law. Mann v. Yarnell, 497 F.3d 822, 825 (8th Cir. 2007). Winfrey hasn't made
a prima Jacie case of retaliation. And his breach of contract and promissory
estoppel claims fail because he was an employee at will.
2. Winfrey's complaint is vague about the reasons he thinks he was
retaliated against. Ng 2at,-r14. It doesn't mention race or gender. His EEOC
charge is also murky, though it does list race and gender-so Forrest City
knew Winfrey's allegations at least partly involved those issues. Ng 32 at 8.
The EEOC charge, though, wasn't attached to his complaint. (The charge also
says Winfrey thought he was fired because he's black, ibid., but he didn't
claim discriminatory discharge in this lawsuit.)
All along, this case has been about a contract-based wage dispute. And
Winfrey's having disputed his wages based on the department policy alone
wasn't protected conduct, so the claim fails. Bonn v. City of Omaha, 623 F.3d
587,590-91 (8th Cir. 2010); Tiedeman v. Nebraska Department of Corrections, 144
Fed. App'x 565, 566 (8th Cir. 2005) (unpublished per curiam). His recent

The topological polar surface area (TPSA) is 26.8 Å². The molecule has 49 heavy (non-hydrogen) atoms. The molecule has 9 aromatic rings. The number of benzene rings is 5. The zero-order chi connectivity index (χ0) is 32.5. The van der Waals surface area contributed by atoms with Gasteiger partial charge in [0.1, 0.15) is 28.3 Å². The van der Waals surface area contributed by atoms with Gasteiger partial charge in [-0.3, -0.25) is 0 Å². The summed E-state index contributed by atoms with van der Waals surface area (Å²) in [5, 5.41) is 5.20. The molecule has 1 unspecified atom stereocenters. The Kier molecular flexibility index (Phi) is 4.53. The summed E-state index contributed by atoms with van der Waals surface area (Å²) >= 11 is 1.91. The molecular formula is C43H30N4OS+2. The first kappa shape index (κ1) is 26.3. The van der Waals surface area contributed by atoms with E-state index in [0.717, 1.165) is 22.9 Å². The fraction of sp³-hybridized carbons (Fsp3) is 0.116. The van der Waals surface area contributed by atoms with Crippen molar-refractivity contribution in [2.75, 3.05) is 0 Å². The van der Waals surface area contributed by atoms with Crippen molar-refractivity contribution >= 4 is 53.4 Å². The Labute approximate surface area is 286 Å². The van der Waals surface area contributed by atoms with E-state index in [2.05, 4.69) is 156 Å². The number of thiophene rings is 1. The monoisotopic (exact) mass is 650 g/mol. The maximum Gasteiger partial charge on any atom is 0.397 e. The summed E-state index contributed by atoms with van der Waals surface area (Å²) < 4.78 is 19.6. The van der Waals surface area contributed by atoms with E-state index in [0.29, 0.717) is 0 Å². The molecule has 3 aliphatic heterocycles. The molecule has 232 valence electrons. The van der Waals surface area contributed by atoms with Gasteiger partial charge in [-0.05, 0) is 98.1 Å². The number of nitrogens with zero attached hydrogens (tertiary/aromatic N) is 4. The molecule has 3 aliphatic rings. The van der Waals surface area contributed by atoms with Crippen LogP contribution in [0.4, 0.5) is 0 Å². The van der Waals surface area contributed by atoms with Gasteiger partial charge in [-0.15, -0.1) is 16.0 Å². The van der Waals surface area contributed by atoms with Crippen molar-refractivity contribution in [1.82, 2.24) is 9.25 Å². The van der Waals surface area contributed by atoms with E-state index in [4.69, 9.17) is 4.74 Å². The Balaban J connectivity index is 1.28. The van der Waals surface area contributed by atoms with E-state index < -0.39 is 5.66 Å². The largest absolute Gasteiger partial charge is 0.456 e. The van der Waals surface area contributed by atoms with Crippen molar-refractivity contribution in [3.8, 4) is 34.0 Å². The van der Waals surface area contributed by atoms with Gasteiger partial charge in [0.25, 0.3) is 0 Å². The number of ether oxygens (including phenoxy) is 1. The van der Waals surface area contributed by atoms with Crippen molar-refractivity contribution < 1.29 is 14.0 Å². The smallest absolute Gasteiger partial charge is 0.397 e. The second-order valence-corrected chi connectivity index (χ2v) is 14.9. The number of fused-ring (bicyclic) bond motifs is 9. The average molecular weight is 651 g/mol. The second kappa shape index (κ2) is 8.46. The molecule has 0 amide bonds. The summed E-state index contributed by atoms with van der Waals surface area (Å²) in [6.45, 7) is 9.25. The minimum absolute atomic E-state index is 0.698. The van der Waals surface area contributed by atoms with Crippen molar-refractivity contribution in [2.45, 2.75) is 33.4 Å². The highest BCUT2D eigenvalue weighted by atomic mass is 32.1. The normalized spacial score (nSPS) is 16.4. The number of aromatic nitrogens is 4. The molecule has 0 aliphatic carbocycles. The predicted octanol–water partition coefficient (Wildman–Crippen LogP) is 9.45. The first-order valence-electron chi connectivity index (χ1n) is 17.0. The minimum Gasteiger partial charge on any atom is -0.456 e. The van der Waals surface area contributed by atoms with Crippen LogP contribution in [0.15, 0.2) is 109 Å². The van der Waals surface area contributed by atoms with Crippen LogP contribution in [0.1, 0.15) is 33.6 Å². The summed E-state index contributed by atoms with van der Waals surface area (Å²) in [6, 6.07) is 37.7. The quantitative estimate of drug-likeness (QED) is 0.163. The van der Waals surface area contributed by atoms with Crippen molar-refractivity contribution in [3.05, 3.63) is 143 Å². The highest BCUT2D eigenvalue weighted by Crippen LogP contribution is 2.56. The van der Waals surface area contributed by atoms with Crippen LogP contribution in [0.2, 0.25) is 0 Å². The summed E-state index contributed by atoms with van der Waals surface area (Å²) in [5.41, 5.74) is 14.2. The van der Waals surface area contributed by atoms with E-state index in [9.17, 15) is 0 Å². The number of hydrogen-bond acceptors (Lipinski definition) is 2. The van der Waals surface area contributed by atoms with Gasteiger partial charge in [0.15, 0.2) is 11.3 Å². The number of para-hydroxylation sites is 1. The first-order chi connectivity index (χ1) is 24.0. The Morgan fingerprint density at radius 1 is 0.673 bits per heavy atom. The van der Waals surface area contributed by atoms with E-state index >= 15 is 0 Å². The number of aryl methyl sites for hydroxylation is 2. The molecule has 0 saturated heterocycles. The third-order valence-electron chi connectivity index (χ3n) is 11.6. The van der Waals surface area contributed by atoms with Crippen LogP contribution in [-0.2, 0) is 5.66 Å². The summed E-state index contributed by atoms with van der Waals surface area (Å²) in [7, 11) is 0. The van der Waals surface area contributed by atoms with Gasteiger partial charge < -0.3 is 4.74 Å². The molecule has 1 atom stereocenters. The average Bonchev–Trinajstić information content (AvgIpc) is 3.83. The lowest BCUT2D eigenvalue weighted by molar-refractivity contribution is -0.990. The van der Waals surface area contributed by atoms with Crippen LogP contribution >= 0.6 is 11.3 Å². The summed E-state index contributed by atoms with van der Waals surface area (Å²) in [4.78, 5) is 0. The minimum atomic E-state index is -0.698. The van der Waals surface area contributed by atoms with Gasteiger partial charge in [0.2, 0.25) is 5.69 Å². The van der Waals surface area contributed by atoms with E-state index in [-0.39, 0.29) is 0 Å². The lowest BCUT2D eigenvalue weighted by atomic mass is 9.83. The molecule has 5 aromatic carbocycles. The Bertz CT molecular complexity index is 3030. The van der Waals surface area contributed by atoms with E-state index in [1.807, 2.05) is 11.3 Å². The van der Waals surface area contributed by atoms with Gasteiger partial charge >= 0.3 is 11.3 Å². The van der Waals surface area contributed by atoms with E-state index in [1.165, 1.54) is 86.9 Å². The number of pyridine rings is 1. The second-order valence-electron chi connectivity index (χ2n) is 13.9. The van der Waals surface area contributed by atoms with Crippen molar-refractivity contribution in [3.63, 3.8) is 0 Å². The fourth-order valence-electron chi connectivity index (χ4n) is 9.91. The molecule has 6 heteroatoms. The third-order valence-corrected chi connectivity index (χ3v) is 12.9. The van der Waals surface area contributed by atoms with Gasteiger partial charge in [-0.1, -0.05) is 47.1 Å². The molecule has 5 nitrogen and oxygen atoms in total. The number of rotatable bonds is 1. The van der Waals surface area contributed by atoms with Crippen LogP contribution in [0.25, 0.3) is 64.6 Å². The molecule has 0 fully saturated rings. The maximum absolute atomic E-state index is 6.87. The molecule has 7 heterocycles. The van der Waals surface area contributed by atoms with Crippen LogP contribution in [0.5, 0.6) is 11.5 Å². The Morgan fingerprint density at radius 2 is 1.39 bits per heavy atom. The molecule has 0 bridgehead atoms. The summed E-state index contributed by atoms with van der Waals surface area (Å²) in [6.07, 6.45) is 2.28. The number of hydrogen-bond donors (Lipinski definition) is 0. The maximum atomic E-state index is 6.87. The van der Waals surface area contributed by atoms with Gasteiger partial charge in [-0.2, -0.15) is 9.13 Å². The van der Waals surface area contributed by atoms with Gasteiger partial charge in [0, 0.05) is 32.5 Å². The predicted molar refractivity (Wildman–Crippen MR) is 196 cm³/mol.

affidavit tries to bring race and gender to the forefront, saying they were part
of the wage dispute. Winfrey is, in effect, trying to amend his complaint at
the dispositive-motion phase, months beyond the Court's deadline for
amending pleadings. It's too late. Northern States Power Company v. Federal
Transit Administration, 358 F.3d 1050, 1056-57 (8th Cir. 2004); RiggsDeGraftenreed v. Wells Fargo Home Mortgage, Inc., 2016 WL 393868, *2 (E.D.
Ark. 2016), affirmed on unrelated issues, 2017 WL 589095 (8th Cir. 2017). But
even if Winfrey had properly pleaded retaliation for opposing pay
discrimination based on race or gender, this claim fails on the merits.
Winfrey was fired, so he suffered an adverse employment action. But
he hasn't provided any direct evidence of retaliation, or raised an inference
of retaliation. And he hasn't shown enough on causation, either. Hutton v.